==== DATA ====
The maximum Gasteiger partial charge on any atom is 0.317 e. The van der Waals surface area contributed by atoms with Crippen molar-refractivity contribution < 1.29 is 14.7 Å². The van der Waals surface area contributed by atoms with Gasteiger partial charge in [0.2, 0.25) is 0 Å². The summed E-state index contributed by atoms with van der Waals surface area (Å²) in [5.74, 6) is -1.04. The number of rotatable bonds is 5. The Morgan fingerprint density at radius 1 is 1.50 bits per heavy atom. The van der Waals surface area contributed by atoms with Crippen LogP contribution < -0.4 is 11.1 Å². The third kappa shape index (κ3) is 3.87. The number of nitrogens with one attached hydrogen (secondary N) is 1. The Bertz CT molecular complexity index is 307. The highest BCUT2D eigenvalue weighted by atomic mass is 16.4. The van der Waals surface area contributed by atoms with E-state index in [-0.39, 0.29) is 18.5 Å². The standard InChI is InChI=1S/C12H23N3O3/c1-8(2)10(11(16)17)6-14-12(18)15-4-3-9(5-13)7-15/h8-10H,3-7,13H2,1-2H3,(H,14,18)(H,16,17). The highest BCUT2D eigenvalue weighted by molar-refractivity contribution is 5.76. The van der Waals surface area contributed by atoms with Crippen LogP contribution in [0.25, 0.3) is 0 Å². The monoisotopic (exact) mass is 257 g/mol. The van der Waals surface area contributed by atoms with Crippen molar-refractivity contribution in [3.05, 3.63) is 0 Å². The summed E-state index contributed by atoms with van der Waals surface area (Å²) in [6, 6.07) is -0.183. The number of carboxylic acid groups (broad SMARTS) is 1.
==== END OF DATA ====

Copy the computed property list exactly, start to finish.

The maximum Gasteiger partial charge on any atom is 0.317 e. The van der Waals surface area contributed by atoms with Crippen molar-refractivity contribution < 1.29 is 14.7 Å². The van der Waals surface area contributed by atoms with Gasteiger partial charge in [0.2, 0.25) is 0 Å². The summed E-state index contributed by atoms with van der Waals surface area (Å²) in [5.74, 6) is -1.04. The number of rotatable bonds is 5. The Morgan fingerprint density at radius 1 is 1.50 bits per heavy atom. The van der Waals surface area contributed by atoms with Crippen LogP contribution < -0.4 is 11.1 Å². The third kappa shape index (κ3) is 3.87. The number of nitrogens with one attached hydrogen (secondary N) is 1. The Bertz CT molecular complexity index is 307. The highest BCUT2D eigenvalue weighted by atomic mass is 16.4. The van der Waals surface area contributed by atoms with E-state index in [-0.39, 0.29) is 18.5 Å². The standard InChI is InChI=1S/C12H23N3O3/c1-8(2)10(11(16)17)6-14-12(18)15-4-3-9(5-13)7-15/h8-10H,3-7,13H2,1-2H3,(H,14,18)(H,16,17). The highest BCUT2D eigenvalue weighted by molar-refractivity contribution is 5.76. The van der Waals surface area contributed by atoms with Crippen LogP contribution in [0.25, 0.3) is 0 Å². The monoisotopic (exact) mass is 257 g/mol. The van der Waals surface area contributed by atoms with Crippen molar-refractivity contribution in [3.05, 3.63) is 0 Å². The summed E-state index contributed by atoms with van der Waals surface area (Å²) in [6, 6.07) is -0.183. The number of carboxylic acid groups (broad SMARTS) is 1.